A four step rudiment challenge based on a two bar inverted paradiddle in 4/4.
In this lesson you will be learning an exercise that involves gradually adding things to an double paradiddle, the purpose of which is to improve multiple aspects of your drumming in one exercise. There are four steps in building up to the full part, I recommend you learn these individually before putting the whole thing together.
In this exercise multi limb co-ordination will be pushed with the addition of feet and orchestration, you can work on general speed by using the two minute rule to push tempo, stick control and height are challenged with the addition of accents, stamina can be improved by repeating the part over and over and accuracy is focused on in the last step when some notes are moved to different parts of the kit.
Each step is shown individually first of all with a quick note on what is going on. At the bottom of the page I discuss how to put these steps together to create the full exercise.
A PDF version is also available. In this the exercise is presented in a similar way but with counting and sticking added to all parts and the final long exercise is notated in full. MP3 files of each exercise are provided at a mixture of tempos and an alternate version of steps 3 and 4 are also given. You purchase this for just $1.50 by clicking the button below.
NOTE: this download is 10.9MB.
When learning the parts, take your time and ensure timing and note placement are perfect before working on combining parts or pushing the tempo. An area of specific focus is discussed for each step and links to any useful lessons are provided also. At the bottom of the page you will find a list of suggested target tempos.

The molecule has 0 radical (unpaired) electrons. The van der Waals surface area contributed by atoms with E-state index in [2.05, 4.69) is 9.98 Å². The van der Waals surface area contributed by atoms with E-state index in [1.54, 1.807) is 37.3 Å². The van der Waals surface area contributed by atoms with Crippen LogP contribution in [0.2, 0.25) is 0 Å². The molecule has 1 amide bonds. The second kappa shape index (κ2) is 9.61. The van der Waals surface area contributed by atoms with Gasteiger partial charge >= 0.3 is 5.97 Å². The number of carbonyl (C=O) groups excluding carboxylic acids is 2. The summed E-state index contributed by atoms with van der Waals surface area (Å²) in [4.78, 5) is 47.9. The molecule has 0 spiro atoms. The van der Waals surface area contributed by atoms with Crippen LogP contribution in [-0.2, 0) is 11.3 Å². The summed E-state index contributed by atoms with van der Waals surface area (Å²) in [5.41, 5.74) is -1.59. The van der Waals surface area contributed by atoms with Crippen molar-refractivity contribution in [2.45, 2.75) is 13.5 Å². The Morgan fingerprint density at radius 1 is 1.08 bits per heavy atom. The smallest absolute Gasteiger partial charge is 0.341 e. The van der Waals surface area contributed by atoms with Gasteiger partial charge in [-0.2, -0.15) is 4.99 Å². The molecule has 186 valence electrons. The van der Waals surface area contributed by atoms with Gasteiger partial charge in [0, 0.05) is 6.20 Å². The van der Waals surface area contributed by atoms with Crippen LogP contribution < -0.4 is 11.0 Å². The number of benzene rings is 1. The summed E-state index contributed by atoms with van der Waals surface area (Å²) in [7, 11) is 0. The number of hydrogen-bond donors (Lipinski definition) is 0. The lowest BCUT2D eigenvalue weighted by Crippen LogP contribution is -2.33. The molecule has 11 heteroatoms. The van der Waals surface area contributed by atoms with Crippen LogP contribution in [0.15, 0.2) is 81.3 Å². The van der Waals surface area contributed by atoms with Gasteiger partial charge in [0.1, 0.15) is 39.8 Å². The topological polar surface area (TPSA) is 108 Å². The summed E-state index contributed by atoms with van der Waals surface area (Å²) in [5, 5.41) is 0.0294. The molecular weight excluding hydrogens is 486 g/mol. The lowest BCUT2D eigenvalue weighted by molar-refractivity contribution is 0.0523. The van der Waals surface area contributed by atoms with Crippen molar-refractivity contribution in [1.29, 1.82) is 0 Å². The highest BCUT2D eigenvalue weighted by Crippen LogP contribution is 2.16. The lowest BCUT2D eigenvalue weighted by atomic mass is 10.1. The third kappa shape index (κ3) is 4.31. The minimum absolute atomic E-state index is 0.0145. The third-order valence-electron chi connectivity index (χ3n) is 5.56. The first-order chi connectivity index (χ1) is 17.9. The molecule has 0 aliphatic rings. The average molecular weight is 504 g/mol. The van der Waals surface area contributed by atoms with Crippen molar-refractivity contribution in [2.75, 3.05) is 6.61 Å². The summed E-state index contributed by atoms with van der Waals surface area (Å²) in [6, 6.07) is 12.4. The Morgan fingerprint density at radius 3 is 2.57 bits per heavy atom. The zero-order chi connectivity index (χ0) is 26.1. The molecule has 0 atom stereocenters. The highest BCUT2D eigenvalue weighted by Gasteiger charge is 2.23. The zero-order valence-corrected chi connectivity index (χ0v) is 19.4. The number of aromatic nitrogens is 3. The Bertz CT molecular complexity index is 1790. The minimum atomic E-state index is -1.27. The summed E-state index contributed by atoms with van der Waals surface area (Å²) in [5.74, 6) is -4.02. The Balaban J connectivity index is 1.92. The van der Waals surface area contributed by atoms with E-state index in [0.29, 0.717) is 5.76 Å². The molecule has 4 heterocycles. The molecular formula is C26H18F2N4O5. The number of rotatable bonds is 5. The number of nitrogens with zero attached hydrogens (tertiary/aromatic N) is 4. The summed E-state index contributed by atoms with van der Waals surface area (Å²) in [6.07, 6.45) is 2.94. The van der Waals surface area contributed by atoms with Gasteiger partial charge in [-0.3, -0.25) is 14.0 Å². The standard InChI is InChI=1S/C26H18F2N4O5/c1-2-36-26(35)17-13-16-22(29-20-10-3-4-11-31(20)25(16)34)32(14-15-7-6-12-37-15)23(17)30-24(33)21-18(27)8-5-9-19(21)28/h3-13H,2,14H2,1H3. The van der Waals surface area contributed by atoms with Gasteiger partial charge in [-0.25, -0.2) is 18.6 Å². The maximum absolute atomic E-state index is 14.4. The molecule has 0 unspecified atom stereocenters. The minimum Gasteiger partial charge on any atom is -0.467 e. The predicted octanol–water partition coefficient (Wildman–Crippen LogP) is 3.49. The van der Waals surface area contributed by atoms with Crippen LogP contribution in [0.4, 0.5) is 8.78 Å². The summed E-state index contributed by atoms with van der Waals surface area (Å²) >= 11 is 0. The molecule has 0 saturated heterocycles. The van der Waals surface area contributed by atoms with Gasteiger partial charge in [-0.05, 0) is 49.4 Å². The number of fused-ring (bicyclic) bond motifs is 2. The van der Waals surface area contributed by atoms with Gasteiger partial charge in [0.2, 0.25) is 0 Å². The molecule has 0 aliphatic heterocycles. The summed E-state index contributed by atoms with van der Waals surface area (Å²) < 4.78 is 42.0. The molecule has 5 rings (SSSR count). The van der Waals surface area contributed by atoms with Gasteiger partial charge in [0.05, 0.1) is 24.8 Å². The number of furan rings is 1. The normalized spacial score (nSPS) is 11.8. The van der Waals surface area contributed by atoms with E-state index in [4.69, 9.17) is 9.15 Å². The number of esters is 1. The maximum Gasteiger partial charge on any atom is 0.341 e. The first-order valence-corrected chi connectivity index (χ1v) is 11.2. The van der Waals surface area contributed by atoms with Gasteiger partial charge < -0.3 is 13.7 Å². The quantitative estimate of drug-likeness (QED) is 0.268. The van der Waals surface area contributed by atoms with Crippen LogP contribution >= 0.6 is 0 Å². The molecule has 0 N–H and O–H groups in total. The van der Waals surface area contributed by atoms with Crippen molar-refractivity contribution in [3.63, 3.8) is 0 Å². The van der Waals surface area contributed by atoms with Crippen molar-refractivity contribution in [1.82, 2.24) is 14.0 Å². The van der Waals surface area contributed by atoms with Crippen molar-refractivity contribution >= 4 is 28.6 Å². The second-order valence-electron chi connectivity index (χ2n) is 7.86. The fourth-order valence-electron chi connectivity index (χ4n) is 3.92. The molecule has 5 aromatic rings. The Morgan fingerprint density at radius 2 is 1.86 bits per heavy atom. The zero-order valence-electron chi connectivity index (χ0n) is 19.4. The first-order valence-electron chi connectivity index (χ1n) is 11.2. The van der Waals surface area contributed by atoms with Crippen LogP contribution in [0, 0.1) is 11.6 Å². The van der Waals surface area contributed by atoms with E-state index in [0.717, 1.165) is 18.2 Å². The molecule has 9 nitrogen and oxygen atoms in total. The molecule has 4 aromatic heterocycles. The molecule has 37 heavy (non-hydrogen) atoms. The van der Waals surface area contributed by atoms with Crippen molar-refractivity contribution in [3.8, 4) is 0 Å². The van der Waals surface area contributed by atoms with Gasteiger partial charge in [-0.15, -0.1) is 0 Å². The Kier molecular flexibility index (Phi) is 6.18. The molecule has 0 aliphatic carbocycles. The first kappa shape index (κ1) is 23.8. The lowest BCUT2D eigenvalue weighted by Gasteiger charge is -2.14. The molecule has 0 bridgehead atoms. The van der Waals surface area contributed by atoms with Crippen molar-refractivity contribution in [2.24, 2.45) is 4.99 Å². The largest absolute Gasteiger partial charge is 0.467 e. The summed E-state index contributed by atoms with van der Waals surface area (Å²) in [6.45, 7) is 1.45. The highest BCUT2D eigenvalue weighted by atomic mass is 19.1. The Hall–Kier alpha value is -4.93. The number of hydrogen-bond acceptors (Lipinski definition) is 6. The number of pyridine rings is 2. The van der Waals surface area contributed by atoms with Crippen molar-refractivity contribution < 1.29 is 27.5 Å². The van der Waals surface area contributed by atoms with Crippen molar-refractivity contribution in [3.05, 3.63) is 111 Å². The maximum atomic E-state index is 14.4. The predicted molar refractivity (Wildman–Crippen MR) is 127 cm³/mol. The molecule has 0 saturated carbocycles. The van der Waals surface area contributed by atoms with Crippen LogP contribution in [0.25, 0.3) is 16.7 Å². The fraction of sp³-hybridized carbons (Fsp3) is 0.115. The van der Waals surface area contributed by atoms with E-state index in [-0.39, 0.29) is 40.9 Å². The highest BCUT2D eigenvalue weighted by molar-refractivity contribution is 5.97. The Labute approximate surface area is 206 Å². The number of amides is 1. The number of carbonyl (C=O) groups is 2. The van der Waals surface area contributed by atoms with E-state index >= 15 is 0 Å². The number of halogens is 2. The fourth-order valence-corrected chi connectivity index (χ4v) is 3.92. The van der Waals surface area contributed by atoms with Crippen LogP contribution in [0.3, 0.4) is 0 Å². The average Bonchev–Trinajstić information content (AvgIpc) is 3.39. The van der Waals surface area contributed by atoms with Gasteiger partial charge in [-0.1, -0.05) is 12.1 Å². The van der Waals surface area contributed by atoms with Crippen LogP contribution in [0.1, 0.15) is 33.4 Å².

A Double Paradiddle played as sixteenth note triplets over one bar. This is a bit of a cop out as it is exactly the same as the introductory lesson up on the site! Ensure all notes are played at the same dynamic level and your rhythm is constant. Use the MP3 provided to help with this.
There are two different Accent placements applied here. In the first half the first and third notes of the block of six are accented, the second block of six will be the exact reverse of the first. For the second half of the bar all single strokes are accented.
Quarter notes are played on the left foot hi hat pedal whilst the bass drum copies the rhythm of the accents in the first half of the bar. The bass drum is used as an ostinato under the whole bar and has an almost Swing Time feel to it.
In the first half of the bar, orchestrated the accented notes to the floor tom and hi tom. In the second half of the bar do the same but with the standard notes.
To create the full exercise you are going to play all four steps from above one after the other. The amount of time you stay on each step is entirely up to you. It could be a set number of bars (eighth or sixteenth work well in that case) or a rough time limit such as a minute per step. Play along with a metronome and when you have reached the end of the last step increase the tempo. However, if you mess up at any point you should start over completely, as you would in the Two Minute Rule. If you consistently mess up at the same point, go back to playing that step on its own. You could easily kill an hour or longer working through the full exercise and your playing would benefit massively.